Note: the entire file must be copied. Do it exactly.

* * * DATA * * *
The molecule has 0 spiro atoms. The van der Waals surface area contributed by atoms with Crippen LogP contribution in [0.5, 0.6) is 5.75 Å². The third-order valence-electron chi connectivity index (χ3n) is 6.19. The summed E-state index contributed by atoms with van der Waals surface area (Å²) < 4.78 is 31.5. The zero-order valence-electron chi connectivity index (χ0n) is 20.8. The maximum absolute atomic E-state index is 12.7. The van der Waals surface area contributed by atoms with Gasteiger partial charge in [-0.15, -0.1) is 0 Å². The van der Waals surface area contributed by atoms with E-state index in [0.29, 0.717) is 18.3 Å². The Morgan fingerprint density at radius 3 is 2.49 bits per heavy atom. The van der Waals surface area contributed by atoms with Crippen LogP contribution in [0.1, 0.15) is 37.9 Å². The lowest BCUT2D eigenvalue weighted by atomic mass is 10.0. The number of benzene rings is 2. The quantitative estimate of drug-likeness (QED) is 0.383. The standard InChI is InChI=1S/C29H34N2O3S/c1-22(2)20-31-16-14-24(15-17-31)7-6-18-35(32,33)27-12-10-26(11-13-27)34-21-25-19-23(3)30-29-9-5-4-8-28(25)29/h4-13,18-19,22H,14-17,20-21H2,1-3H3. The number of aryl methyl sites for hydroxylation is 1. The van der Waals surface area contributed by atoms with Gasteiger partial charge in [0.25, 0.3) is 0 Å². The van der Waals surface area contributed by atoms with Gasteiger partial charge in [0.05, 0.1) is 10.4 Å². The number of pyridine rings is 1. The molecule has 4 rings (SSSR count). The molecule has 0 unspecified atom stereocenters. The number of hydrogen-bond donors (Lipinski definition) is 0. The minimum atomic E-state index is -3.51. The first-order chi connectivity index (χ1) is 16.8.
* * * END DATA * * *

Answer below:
The molecule has 0 spiro atoms. The van der Waals surface area contributed by atoms with Crippen LogP contribution in [0.5, 0.6) is 5.75 Å². The third-order valence-electron chi connectivity index (χ3n) is 6.19. The summed E-state index contributed by atoms with van der Waals surface area (Å²) < 4.78 is 31.5. The zero-order valence-electron chi connectivity index (χ0n) is 20.8. The maximum absolute atomic E-state index is 12.7. The van der Waals surface area contributed by atoms with Gasteiger partial charge in [-0.15, -0.1) is 0 Å². The van der Waals surface area contributed by atoms with E-state index in [0.29, 0.717) is 18.3 Å². The Morgan fingerprint density at radius 3 is 2.49 bits per heavy atom. The van der Waals surface area contributed by atoms with Crippen LogP contribution in [0.1, 0.15) is 37.9 Å². The lowest BCUT2D eigenvalue weighted by atomic mass is 10.0. The number of benzene rings is 2. The quantitative estimate of drug-likeness (QED) is 0.383. The standard InChI is InChI=1S/C29H34N2O3S/c1-22(2)20-31-16-14-24(15-17-31)7-6-18-35(32,33)27-12-10-26(11-13-27)34-21-25-19-23(3)30-29-9-5-4-8-28(25)29/h4-13,18-19,22H,14-17,20-21H2,1-3H3. The number of aryl methyl sites for hydroxylation is 1. The van der Waals surface area contributed by atoms with Gasteiger partial charge in [0.25, 0.3) is 0 Å². The van der Waals surface area contributed by atoms with Gasteiger partial charge in [0.05, 0.1) is 10.4 Å². The number of pyridine rings is 1. The molecule has 4 rings (SSSR count). The molecule has 0 unspecified atom stereocenters. The number of hydrogen-bond donors (Lipinski definition) is 0. The minimum atomic E-state index is -3.51. The first-order chi connectivity index (χ1) is 16.8.